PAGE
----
Opinion: Is NIMBYism good for the environment and America? 

By: Gerald Winegrad, Capital Gazette columist The Not-In-My-Backyard (NIMBY) syndrome, used to block infrastructure projects, is an extremely powerful force in our democracy. Some examples of projects that have been opposed by NIMBYs include affordable housing units, trailer parks, high-speed rail lines, daycare facilities, schools and bike lanes. When I was a senator, a fellow read on >


On January 26, Circuit Court Judge Mark Crooks dismissed technical claims by a small group of people trying to block all development on the 176-acre Crystal Spring site. This means, absent an appeal to a state appellate court within 30 days, The Village at Providence Point may proceed with all the improvements we fought for over 13 years.  Given read on >

Providence Point retirement community takes next step after judge upholds Annapolis Planning Commission approval

By: Luke Parker, Capital Gazette reporter The city of Annapolis’ decision to grant a conservation variance for a proposed retirement community was upheld Friday after a judge found the city Planning Commission had effectively “closed the gaps” left by a written opinion he rejected last year. Anne Arundel Circuit Judge Mark Crooks’ ruling marked a read on >

The Capital: “Victory delayed in epic land-use battle over Crystal Spring in Annapolis”

By: Gerald Winegrad, Capital Gazette Columnist The land-use war over the 176-acre site known as Crystal Spring has raged since 2010. My direct engagement as the co-leader of the resistance to the plan for a sprawling, massive development began in January 2013. I knew from experience this would be a quagmire and, that once I read on >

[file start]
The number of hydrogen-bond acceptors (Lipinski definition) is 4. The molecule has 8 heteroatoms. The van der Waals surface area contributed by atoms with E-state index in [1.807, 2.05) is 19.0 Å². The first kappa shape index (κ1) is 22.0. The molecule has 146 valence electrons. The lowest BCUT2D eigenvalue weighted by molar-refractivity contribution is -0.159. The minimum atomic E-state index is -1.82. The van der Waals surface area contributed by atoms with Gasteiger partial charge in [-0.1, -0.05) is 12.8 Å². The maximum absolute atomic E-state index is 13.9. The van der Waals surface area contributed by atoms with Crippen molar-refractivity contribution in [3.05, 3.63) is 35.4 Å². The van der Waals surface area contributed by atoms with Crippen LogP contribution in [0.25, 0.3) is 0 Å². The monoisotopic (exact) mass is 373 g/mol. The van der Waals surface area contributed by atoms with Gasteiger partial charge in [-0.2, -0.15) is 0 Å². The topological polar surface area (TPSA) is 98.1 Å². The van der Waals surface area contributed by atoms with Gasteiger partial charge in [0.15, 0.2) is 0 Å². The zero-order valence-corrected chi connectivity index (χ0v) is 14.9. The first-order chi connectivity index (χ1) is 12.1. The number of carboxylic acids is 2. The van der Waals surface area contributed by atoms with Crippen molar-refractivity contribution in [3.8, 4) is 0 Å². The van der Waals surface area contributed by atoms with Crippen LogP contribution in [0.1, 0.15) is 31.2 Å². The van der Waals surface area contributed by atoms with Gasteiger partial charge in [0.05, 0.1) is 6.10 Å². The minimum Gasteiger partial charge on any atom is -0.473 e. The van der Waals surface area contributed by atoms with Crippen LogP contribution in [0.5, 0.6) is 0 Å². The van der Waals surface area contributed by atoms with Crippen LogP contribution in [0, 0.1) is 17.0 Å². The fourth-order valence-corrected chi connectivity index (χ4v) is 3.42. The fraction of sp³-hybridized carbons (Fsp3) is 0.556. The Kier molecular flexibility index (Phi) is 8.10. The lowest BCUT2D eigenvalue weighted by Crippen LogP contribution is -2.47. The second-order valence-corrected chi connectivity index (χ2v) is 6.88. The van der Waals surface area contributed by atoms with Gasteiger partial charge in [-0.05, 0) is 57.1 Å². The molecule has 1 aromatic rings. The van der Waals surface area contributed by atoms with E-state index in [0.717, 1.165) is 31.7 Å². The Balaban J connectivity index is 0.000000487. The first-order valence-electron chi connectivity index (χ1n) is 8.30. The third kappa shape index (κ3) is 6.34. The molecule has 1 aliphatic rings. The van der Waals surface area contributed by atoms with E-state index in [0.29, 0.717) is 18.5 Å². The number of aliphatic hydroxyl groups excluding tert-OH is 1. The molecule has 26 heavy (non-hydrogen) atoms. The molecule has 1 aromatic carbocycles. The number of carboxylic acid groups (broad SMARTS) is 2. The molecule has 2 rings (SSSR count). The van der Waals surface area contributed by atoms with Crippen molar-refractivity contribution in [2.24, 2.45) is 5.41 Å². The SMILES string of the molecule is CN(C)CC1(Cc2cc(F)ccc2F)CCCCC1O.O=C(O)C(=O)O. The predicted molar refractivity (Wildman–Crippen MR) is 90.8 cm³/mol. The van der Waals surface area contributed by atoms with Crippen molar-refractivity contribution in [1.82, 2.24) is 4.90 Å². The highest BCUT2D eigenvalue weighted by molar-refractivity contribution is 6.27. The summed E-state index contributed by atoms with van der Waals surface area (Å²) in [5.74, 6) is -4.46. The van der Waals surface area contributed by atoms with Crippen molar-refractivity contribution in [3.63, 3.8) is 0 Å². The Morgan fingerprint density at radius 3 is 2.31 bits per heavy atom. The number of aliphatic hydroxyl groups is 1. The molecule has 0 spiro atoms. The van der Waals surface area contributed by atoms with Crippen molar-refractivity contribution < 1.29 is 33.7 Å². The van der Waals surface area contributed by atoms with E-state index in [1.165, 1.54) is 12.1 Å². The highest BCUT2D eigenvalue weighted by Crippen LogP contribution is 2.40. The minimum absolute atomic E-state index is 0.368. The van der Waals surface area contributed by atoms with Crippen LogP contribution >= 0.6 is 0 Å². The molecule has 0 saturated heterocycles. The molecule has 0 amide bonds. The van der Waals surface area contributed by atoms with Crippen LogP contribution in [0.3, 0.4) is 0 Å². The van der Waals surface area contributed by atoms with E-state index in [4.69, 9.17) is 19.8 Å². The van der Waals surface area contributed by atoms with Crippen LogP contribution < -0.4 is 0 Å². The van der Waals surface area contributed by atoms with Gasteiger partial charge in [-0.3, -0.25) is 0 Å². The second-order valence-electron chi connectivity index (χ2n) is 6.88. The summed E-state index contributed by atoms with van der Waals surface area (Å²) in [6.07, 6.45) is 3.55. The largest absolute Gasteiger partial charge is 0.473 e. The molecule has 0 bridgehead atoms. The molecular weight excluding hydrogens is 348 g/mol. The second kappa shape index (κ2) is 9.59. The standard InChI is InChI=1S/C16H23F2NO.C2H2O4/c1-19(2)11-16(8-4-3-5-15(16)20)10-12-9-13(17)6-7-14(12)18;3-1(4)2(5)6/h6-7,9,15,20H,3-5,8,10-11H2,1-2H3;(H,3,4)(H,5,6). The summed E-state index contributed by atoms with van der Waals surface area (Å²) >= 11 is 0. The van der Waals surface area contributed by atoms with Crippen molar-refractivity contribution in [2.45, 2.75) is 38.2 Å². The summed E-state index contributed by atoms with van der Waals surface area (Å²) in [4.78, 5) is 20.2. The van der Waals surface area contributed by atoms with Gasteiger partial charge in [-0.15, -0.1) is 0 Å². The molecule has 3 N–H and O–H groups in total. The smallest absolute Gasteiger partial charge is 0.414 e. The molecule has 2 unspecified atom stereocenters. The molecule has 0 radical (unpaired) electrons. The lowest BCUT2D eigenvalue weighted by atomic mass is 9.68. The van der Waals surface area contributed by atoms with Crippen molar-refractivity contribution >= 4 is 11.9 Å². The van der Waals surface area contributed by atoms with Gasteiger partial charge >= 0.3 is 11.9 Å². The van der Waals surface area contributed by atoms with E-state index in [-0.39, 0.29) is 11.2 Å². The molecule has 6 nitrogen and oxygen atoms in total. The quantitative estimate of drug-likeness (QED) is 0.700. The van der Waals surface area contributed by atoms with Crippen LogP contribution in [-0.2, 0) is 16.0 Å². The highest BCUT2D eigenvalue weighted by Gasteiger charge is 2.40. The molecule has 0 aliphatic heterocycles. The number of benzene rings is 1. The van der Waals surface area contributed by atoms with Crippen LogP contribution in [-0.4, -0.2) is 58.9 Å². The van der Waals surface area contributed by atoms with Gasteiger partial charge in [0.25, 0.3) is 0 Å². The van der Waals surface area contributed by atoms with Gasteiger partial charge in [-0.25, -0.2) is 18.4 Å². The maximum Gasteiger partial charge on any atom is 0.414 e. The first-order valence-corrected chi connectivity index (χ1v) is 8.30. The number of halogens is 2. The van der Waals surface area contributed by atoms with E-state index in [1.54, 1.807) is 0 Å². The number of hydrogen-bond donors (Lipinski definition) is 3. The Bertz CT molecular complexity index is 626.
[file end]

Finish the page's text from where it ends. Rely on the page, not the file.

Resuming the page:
City Sued Again Over Approval of Model Senior Living Project

During more than a decade of battle over the future of the 176-acre tract known as Crystal Spring, our group, Citizens for Proper Land Use, Inc., has spent countless hours blocking proposed large-scale developments at this site. The original plan would have destroyed 49 forested acres with only 4 acres replanted while building a massive, read on >

Annapolis conservation group repeats appeal of Providence Point retirement community decision

By: Rebecca Ritzel, Capital Gazette reporter A seven-year quest to build a nearly 400-unit continuing care retirement community in Annapolis is headed back to Anne Arundel County Circuit Court. Frederick-based National Lutheran Communities & Services proposed building The Village of Providence Point in 2017 and has been mired in revisions and legal battles ever since. read on >

Judge remands Providence Point case, accuses Annapolis Planning Commission of botching its written decision

By: Rebecca Ritzel, Capital Gazette reporter A long-planned Annapolis retirement community hit yet another roadblock Wednesday when a judge ruled the city Planning Commission’s decision to grant a variance for the project was so poorly written, the case must return to the commission for another review. Anne Arundel County Circuit Judge Mark Crooks chose to read on >


In response to an appeal filed last spring by a small group of opponents after the Planning Commission approved the Village at Providence Point, a county circuit court judge sent the project back to the planning commission for further review. On January 11, the judge ruled that the Planning Commission did not include enough “independent reasoning” read on >

The Capital: “Why Providence Point is a model project”

By: Gerald Winegrad, Capital Gazette Columnist In February, after more than a decade of battle, the Annapolis Planning Commission voted unanimously to approve plans for a senior-only project on the 176-acre site known as Crystal Spring/Mas Que Farm after five lengthy public hearings For a decade, a group I led vigorously opposed six iterations of read on >